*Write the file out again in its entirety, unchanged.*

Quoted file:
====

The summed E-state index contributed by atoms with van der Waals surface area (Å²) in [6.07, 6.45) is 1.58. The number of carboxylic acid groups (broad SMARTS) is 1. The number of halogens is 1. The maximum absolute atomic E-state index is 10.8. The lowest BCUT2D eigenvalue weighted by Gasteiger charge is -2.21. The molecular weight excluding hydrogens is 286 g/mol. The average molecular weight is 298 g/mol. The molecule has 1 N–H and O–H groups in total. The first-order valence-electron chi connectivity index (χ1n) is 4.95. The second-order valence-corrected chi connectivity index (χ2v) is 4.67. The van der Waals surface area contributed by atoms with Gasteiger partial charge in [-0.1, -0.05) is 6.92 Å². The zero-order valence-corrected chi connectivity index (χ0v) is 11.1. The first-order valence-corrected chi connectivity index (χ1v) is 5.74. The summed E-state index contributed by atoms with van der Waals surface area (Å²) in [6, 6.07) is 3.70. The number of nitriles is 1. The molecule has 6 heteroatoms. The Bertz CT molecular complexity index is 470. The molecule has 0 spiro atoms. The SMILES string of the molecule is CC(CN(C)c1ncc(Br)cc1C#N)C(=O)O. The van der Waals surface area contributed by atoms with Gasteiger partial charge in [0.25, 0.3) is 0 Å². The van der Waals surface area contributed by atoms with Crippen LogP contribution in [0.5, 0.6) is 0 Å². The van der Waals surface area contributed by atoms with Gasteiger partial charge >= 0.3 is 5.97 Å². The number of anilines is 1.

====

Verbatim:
The summed E-state index contributed by atoms with van der Waals surface area (Å²) in [6.07, 6.45) is 1.58. The number of carboxylic acid groups (broad SMARTS) is 1. The number of halogens is 1. The maximum absolute atomic E-state index is 10.8. The lowest BCUT2D eigenvalue weighted by Gasteiger charge is -2.21. The molecular weight excluding hydrogens is 286 g/mol. The average molecular weight is 298 g/mol. The molecule has 1 N–H and O–H groups in total. The first-order valence-electron chi connectivity index (χ1n) is 4.95. The second-order valence-corrected chi connectivity index (χ2v) is 4.67. The van der Waals surface area contributed by atoms with Gasteiger partial charge in [-0.1, -0.05) is 6.92 Å². The zero-order valence-corrected chi connectivity index (χ0v) is 11.1. The first-order valence-corrected chi connectivity index (χ1v) is 5.74. The summed E-state index contributed by atoms with van der Waals surface area (Å²) in [6, 6.07) is 3.70. The number of nitriles is 1. The molecule has 6 heteroatoms. The Bertz CT molecular complexity index is 470. The molecule has 0 spiro atoms. The SMILES string of the molecule is CC(CN(C)c1ncc(Br)cc1C#N)C(=O)O. The van der Waals surface area contributed by atoms with Gasteiger partial charge in [0.25, 0.3) is 0 Å². The van der Waals surface area contributed by atoms with Crippen LogP contribution in [0.5, 0.6) is 0 Å². The van der Waals surface area contributed by atoms with Gasteiger partial charge >= 0.3 is 5.97 Å². The number of anilines is 1.